I think best practices are also called factors of production. They fall in line between the assessment and evaluation phases. Best practices are industry specific and tough to generalize but if they are based solely on cost or profit then they are morally bankrupt.

With most people and corporations struggling to find a balance between profitability and survivability, how does sustainability make sense?
Sustainable values are important but it is clear that these alone will not save many corporations form going under. The shift to greener ways is often expensive and long-term, two forces that companies are not coping well with now.

Are greener paths more expensive due to the lack of R&D or low demand?
True green standards of production or best practices have been neglected the impact on the environment and now must engineer the cradle to cradle mandate. Entrepreneurs have always struggled with start-up funding but investors are supportive, at least in California.
Profit making in the new sustainability sectors is going through a tricky phase because of the added costs to protect the planet. How much is grey water worth; a bucket of algae; or compost from cows for a bio-digester? If we want to change the way we relate to the Earth, then archaic ideas like “consumer demand” is re-focused to “human needs”, and “profit” morphs into a better, healthier life for everyone.

Sustainability is a new marketing angle for some businesses. Do you find most companies are actually making an honest attempt to be more sustainable or just “greenwashing”?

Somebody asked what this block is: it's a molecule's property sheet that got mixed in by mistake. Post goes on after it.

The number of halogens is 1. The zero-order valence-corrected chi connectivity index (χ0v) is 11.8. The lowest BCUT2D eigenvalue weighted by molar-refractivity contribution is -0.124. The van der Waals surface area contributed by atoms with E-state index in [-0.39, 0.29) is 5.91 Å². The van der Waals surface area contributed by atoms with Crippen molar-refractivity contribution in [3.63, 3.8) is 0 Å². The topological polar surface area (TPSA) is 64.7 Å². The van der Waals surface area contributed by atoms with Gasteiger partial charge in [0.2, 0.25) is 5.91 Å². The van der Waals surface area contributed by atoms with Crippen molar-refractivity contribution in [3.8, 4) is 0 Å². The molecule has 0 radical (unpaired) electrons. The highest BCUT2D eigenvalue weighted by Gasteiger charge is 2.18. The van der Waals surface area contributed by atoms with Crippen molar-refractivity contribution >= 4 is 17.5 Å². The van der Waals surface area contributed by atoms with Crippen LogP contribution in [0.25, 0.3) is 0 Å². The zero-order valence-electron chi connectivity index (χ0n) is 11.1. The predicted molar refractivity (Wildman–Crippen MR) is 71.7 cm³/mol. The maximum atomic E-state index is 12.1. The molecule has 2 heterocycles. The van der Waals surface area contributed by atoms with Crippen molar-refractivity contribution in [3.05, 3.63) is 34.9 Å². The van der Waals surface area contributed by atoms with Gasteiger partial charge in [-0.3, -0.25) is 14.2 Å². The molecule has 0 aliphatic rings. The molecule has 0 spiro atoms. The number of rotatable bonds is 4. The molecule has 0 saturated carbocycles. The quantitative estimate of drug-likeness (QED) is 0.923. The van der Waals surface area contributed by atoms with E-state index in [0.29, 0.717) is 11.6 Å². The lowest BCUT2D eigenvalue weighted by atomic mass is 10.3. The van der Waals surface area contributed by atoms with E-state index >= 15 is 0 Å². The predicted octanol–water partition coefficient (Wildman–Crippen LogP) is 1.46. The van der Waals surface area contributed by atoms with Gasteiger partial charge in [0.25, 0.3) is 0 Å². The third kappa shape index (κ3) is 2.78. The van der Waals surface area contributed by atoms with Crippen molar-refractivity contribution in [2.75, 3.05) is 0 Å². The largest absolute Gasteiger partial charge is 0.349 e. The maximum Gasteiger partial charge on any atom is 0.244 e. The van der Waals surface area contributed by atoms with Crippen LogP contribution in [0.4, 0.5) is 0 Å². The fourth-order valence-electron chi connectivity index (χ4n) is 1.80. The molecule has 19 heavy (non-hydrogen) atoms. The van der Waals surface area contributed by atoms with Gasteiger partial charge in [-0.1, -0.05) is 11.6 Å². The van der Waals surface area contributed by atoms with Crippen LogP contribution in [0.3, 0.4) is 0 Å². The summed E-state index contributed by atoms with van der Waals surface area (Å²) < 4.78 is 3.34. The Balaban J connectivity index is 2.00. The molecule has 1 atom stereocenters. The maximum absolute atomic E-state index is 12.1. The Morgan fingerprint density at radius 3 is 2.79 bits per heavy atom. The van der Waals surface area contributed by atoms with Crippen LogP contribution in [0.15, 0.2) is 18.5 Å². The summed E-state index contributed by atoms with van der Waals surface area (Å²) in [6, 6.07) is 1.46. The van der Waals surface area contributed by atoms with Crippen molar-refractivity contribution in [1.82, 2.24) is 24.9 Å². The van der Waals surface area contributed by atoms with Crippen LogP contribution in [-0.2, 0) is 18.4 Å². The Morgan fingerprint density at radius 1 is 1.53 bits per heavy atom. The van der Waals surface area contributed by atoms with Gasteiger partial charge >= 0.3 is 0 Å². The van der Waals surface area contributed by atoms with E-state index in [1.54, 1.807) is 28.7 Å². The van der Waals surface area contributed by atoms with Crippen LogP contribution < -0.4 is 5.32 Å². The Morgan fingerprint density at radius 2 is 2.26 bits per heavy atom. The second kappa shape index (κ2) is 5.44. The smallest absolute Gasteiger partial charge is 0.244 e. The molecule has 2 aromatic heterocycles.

Some firms, like GreenHeart Global are incorporating a robust set of sustainability processes and practices. Many others are just jumping on the wagon, like Wal-Mart. I guess that 75% are greenwashing and 25% not.

If a company is thinking of becoming more sustainable in practice, how do they make the philosophical and moral shift?
Through localization – By teaming with their community – And by forming partnerships with a range of NPO’s and social groups. If the moral mandate is to save the planet, then we must practice it with our neighbors first.

Since sustainability has moral, social and environmental impact, would one find a direct link or indicator of the quality of a business’s product and service?
After tax funds and staff time donated to localization efforts.

What I am asking in this question: Is the product and service from a company that practices sustainability more superior than one that does not?
Superior? No. Just further ahead. These folks are the teachers. We need to be positive and supportive on this path.

Discuss the steps in creating a sustainable strategy for business and the benefits of this branding.
There are two different but related benefits there! I am not a fan of branding per se. I would try established programs like the Bay Area Green Business Program  that certified my practice, or if you want to get your hands dirty, see the Sustainability Advisor program.

What drove you to create and please tell us about Networks? has been collecting and sharing innovator interviews and start-up stories from the green movement since it was launched on EarthDay 2009. At the highest level, it is’s database of new mythic themes, green inventions and next visions that continues to attract business and artistic people from all across the globe.

Born as an arts and sustainable business collective, is now managed by Willi Paul and features over 200 Interviews that span the gambit of innovation and sustainability including thought leaders like Ed Begley, Jr. on grey water systems; author Eric Roston on carbon; Steve Kilbey (The Church) on rock music and mythology; and author Dennis William Hauck from the Alchemy Guild.

The new Networks is a client relations service that drives content and discussion through multiple networks, increasing partners, customers and revenue for my clients. Networks is where socially responsible business owners and non-profits engage to educate and market their products and services to the public.

Willi Paul, I would like to thank you for sharing your views and ideas with our readers.